If I gave you 24 crayons could you paint your masterpiece? Would you even try? Would your canvas absorb such constraint or reflect its possibility? Would you lament those colors not included or find solutions in the blends available? Would you know you had enough or long for Timberwolf, Shamrock, Inchworm, or Cornflower? Would you know why?
Next month, the Board of Education will release its State of the Schools at its Annual Meeting in January. We will reflect on the past year, and look ahead to our future. We will acknowledge cherished contributions and welcome fresh insight. We will renew our vision and offer recommendations that intend to benefit our students, our staff and our community. And, we’ll explore the beautiful metaphor found within a set of 24 crayons.
Our school district and community are an array of 24 crayons. We are red and brown and black and green, with plenty of grey to go around. We are decidedly blue and yellow. And, together, we are undeniably #OneOakwood. Our shared masterpiece.
Device Advice by Matt Sproat
Is Santa Claus putting a laptop under your tree? Is a chromebook coming down the chimney in his sack?
As much as I hate to say it before Thanksgiving time, we’re getting close to Christmas. And many are writing their Christmas lists, which include a new computer, right now. So, before you knock over a fellow citizen this Black Friday to get the biggest doorbuster deal, take a little time to consider what laptop is the best fit for your student.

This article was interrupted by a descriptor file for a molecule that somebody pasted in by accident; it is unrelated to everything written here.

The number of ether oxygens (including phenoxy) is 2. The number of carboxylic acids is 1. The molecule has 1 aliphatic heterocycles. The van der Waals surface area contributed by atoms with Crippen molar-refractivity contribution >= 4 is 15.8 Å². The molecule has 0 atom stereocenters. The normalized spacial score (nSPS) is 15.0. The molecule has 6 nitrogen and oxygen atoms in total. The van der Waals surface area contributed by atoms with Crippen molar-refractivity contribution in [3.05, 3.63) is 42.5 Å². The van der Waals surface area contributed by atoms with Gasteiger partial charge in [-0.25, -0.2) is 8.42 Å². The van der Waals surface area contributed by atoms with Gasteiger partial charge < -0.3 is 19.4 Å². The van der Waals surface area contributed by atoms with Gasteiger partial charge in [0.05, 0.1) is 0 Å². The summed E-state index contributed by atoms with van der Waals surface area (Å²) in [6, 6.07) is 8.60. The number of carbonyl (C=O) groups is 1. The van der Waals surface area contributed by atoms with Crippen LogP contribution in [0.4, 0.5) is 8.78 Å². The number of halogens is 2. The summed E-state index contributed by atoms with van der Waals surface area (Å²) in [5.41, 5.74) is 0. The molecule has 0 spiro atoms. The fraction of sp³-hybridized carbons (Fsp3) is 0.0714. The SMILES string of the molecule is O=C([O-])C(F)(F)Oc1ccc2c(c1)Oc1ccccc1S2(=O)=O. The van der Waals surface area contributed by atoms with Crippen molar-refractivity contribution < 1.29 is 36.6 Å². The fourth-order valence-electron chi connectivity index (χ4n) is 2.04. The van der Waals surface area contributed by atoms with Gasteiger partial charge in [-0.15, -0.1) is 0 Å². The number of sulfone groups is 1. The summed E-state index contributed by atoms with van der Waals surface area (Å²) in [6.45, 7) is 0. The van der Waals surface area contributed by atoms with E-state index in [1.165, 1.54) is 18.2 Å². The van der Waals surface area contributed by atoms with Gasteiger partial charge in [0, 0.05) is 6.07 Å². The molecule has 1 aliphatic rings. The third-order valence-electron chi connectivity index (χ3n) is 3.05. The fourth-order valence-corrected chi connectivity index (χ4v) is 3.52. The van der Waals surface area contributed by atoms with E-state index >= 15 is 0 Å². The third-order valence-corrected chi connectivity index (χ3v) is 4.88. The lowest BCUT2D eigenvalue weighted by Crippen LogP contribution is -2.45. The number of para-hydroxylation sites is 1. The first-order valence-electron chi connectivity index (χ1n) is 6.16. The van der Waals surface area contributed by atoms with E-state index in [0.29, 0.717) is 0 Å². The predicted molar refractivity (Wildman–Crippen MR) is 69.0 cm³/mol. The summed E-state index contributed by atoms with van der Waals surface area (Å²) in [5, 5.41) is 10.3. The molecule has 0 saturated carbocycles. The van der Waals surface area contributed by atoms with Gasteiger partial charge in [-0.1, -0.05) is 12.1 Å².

Step one - Ruin the surprise (just a little!).
Talk to your student about how he or she envisions using the laptop. We have amazing students who are interesting in learning and doing their best at school, but chances are good the laptop didn’t get put on the gift list for that reason alone (but if they already own a cell phone that could be true!). Find out what they’d like to do with the computer. This conversation can lead to a (perhaps a contentious one at first, if you don’t agree), but really good dialogue about digital citizenship, and about what your expectations are before the device arrives.
Once you know what the laptop will be used for, find a good match. The biggest step is determining whether a Chromebook or a traditional laptop would be best.